Editorial Feature

Possible Future Applications of Multiferroics

Multiferroics have become the focus of exciting research in recent years. The reason being is that this newly discovered class of materials have unusual properties that are not found in other materials.

What are Multiferroics?

Multiferroics are magneto electricmaterials with both ferro/antiferromagnetic and ferroelectric properties, the occurrence of these two properties simultaneously is unique to multiferroics, making them of special interest to researchers.

This kind of material was first discovered back in the 1960s, but due to their small polarization values, they did not induce much excitement for researching their potential capabilities and applications.

However, as technology has developed, we are becoming increasingly interested in goals such as the miniaturization of devices, increasing storage capacities of memories, creating storage and data retrieval processes that are faster and more efficient, and it is these technology goals that have fuelled the recent resurgence in interest in multiferroics.

Researchers have already been able to develop their use in hydrogen storage, as well as within the design of advanced optical elements. With improvements to research facilities, such as the development of powerful computational tools, research techniques, like state-of-the-art characterization techniques, and theoretical understanding of multiferroics, scientists have been able to fully grasp the potential offered by multiferroics.

Future Applications of Multiferroics

In recent years research has been able to highlight two key areas of interest for future applications of multiferroics, and with the technology at their disposal, they are devising ways to overcome obstacles and turn theory into reality.

Multiferroics exploded back onto the scene about a decade ago when two of the most accomplished scientists at Florida State University discovered a unique family of crystalline minerals, also known as metal-organic frameworks (MOFs). It turned out that they had come across 4 rare multiferroics at the same time.

Their initial research had the aim of developing the use of multiferroics in computer storage applications. But their research has extended this application, and has opened the door to numerous potential applications for the materials.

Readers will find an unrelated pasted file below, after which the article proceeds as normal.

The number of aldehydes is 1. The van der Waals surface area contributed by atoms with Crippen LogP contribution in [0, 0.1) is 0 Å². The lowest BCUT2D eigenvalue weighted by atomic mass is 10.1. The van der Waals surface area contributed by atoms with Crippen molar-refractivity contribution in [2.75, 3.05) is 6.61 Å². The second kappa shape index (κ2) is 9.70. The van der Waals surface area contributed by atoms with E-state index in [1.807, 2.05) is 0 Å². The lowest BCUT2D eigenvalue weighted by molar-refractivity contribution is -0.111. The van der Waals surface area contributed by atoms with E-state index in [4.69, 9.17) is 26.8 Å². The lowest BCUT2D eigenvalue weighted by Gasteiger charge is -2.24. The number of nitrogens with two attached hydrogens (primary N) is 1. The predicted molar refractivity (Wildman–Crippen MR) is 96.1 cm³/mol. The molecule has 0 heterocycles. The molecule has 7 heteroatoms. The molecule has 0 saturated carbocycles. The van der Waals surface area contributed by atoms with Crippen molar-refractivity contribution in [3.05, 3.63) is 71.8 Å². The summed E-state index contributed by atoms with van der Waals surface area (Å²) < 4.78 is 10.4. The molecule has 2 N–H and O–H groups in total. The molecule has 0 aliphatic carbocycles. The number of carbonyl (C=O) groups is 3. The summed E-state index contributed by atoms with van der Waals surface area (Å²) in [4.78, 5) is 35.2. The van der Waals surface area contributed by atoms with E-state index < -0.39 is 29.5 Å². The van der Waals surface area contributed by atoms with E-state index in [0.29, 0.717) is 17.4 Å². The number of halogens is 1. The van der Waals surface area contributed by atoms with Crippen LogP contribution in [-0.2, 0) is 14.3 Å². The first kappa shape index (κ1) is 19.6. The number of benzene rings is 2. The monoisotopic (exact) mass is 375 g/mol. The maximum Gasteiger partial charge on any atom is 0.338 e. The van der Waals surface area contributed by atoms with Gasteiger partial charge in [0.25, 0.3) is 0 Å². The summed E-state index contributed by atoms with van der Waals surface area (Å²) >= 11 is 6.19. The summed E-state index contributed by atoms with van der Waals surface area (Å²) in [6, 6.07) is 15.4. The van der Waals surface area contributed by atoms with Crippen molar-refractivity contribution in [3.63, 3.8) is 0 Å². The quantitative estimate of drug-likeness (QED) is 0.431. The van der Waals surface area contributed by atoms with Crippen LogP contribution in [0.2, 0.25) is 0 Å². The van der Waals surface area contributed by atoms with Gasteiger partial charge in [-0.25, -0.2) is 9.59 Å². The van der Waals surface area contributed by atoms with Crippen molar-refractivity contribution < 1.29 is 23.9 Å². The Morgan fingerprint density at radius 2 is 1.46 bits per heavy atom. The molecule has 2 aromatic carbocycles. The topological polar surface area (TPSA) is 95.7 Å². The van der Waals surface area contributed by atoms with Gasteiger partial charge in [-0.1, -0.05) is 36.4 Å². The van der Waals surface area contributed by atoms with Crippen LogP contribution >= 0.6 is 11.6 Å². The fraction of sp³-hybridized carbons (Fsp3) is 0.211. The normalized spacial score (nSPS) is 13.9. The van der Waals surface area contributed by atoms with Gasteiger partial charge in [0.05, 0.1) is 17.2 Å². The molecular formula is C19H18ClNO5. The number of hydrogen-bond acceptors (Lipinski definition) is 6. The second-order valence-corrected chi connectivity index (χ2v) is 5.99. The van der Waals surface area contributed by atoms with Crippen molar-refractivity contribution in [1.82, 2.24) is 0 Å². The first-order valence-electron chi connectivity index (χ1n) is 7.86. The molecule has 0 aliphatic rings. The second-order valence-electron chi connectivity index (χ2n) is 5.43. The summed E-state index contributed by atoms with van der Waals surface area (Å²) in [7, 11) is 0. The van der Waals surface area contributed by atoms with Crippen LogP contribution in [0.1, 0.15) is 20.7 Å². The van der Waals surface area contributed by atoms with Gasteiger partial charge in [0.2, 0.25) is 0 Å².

The first major focus for future applications of multiferroics is to use them to create high-powered computer memories and other data storage devices. Currently, scientists are exploring the ways that these materials can be used to create a greater capacity of information storage in these devices.

It is believed that multiferroics would allow us to create smaller and faster components to store and transmit data, as well as increasing the security of data transfer by being able to split it over two mediums, resulting in a safer and stronger encryption. Although the exact methodology to achieve this has yet to be uncovered, research is expected to generate applications of data storage and transference that would be of benefit to the aeronautics industry and the military, and eventually for the workplace and home.

Reducing Environmental Impact

The second focus will be on how multiferroics can be used to reduce the environmental impact of current technological devices. Globally, there is an increasing focus to become aware of and responsible for our environmental impact, and this is relevant to all industries. Currently, high-tech devices are still guilty of using materials that are toxic, such as lead which is a neurotoxin.

Fortunately, the four new multiferroic crystals that were discovered at the University of California, have all proven to be potential replacements for the toxic metals currently in use. Through substituting these harmful substances we can reduce the amount that ends up in landfills, and ultimately the amount ending up in our water and in our bodies.


These are just two main lines of enquiry to developing future applications of multiferriocs, but the full comprehension of its capabilities is yet to be uncovered. Further to these two focuses, we can expect more areas of research developing as we discover more about this rare material.


Disclaimer: The views expressed here are those of the author expressed in their private capacity and do not necessarily represent the views of AZoM.com Limited T/A AZoNetwork the owner and operator of this website. This disclaimer forms part of the Terms and conditions of use of this website.

Sarah Moore

Written by

Sarah Moore

After studying Psychology and then Neuroscience, Sarah quickly found her enjoyment for researching and writing research papers; turning to a passion to connect ideas with people through writing.


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